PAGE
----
Big Hearts: Charity Lives Despite Golf's Tough Days
The sagging -- or is that plunging? -- economy has golf courses in the Sandhills searching for ways to increase revenues.
Play is down. Income is down. In a lot of cases, spirits are down.
But the spirit of the game is alive and well, as witnessed by recent events held at National Golf Club and Pine Needles.
Golf has always been one of the most charitable of all sports, and the people who make the game great keep coming through despite their personal concerns.
The Patriot Pro-Am and Sunbelt Tour event held at National a couple of weeks ago delivered in a huge way for the benefit of Army families. The Patriot Foundation donated checks totaling $100,000 to its two charities.
The Patriot Foundation is a tax-exempt nonprofit headed by retired Naval Reserve Capt. Chuck Deleot. The group works diligently year-round to raise funds for children of 82nd Airborne Division paratroopers killed in Iraq and Afghanistan, and children of serving, retired and former Army Special Operations soldiers.
The Patriot, which just completed its sixth year, has provided scholarship assistance to 300 children.
The checks were presented at the foundation's annual post-tournament dinner held at National Golf Club.
The emotional ceremonies were attended by Maj. Gen. John Mulholland, commanding general of U.S. Army Special Operations Command; Maj. Gen. Mike Scarparatti, commanding general of the 82nd Airborne Division; Gen. Buck Kernan; Adm. Bob Natter; Maj. Gen. Chuck Swannack; and Maj. Gen. Don Strait.
There were 170 guests packed into the National dining room, including several top executives from around the country.
The dinner was highlighted by a moving video of testimonials from wives of military personnel who had lost their lives in the service of the country.
Another event pointing out the love for the game and its charitable contributions was the annual First Tee of the Sandhills "Fun Raiser" held at Pine Needles Lodge and Golf Club's convention center.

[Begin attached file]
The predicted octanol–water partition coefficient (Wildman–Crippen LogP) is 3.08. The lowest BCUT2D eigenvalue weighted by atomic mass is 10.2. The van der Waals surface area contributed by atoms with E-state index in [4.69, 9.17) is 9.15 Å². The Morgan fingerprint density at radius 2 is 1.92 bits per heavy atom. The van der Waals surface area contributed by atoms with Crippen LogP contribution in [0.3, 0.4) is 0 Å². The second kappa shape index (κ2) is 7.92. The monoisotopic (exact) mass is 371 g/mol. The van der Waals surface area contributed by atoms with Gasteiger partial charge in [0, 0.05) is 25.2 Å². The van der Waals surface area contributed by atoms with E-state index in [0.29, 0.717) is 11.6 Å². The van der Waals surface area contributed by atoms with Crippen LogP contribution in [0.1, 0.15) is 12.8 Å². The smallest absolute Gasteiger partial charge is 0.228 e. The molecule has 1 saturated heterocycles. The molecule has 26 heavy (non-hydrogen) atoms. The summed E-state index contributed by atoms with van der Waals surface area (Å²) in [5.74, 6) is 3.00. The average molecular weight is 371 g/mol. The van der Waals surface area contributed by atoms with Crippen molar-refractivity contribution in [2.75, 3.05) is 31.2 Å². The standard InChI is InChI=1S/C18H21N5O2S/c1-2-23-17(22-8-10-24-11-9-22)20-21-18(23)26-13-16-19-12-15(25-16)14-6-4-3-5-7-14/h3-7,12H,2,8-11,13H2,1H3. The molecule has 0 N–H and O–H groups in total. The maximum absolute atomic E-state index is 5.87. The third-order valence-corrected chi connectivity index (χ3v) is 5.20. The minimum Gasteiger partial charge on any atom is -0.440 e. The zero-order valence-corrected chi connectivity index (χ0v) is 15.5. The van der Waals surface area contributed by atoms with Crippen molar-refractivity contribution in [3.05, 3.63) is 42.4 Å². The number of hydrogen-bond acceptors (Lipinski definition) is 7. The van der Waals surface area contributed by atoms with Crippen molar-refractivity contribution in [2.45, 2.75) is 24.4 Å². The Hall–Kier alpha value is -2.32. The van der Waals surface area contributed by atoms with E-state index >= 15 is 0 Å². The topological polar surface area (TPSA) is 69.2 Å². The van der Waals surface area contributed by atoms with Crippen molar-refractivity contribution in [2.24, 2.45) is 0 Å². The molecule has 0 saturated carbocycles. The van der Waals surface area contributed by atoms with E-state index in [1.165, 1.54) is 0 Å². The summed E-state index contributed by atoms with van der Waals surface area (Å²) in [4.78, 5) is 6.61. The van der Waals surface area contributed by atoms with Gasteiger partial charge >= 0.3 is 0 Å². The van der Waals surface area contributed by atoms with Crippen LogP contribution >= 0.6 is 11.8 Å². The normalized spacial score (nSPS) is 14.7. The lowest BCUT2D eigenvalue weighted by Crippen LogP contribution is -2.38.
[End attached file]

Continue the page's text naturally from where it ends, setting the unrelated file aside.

This affair drew a huge crowd to the dinner, dance and auction that help fund The First Tee. It seemed that practically everyone in the area involved in the game was either present or represented in some way.
Peggy Kirk Bell, the first lady of golf, was there, of course, as well as other members of the Bell family. Bob Burrell, who owns and operates Roberts Golf, is always an integral part of any First Tee gathering.
There were Don Sweeting and Bob Farren from Pinehurst Resort, Stuart Taylor from Whispering Woods and his wife Linda, Dale Briggs from Knollwood, and Bob Klug, the Southern Pines Realtor and golfer who not only plays the game on a championship level, but also gives to it the same way.
There were Mike Fields, who is still celebrating his son Jack's North Carolina Amateur Championship, and Donna Andrews, the former LPGA star, horse farm owner, golf instructor and Realtor. Former PGA Tour Rookie of the Year Pat McGowan and wife Bonnie were there, with Bonnie snapping pictures of everyone. Kelly Miller, the man who oversees the affairs of both Pine Needles and Mid Pines, was on hand.
Also present were banking executive Phil Fulgrum, volunteers superstars Lois and Wade Vollmer, and Jason Cox, who heads the Carolinas Golf Association's junior golf program.
Those were just a few of the hundreds showing support for The First Tee program.
And the great thing is that they proved that support in more ways than just showing up for some good food and good music by the MacKenzie Brothers Band.
Things may be tough in the world of golf during a national economic shakedown, but golfers and those who simply love the game and what it stands for are making things a little easier for everyone concerned.
Bill Baker, in his initial year as executive director of The First Tee Sandhills Chapter, was smiling a lot and shaking a lot of hands.
It was exciting to see how many people deeply care about the program.?
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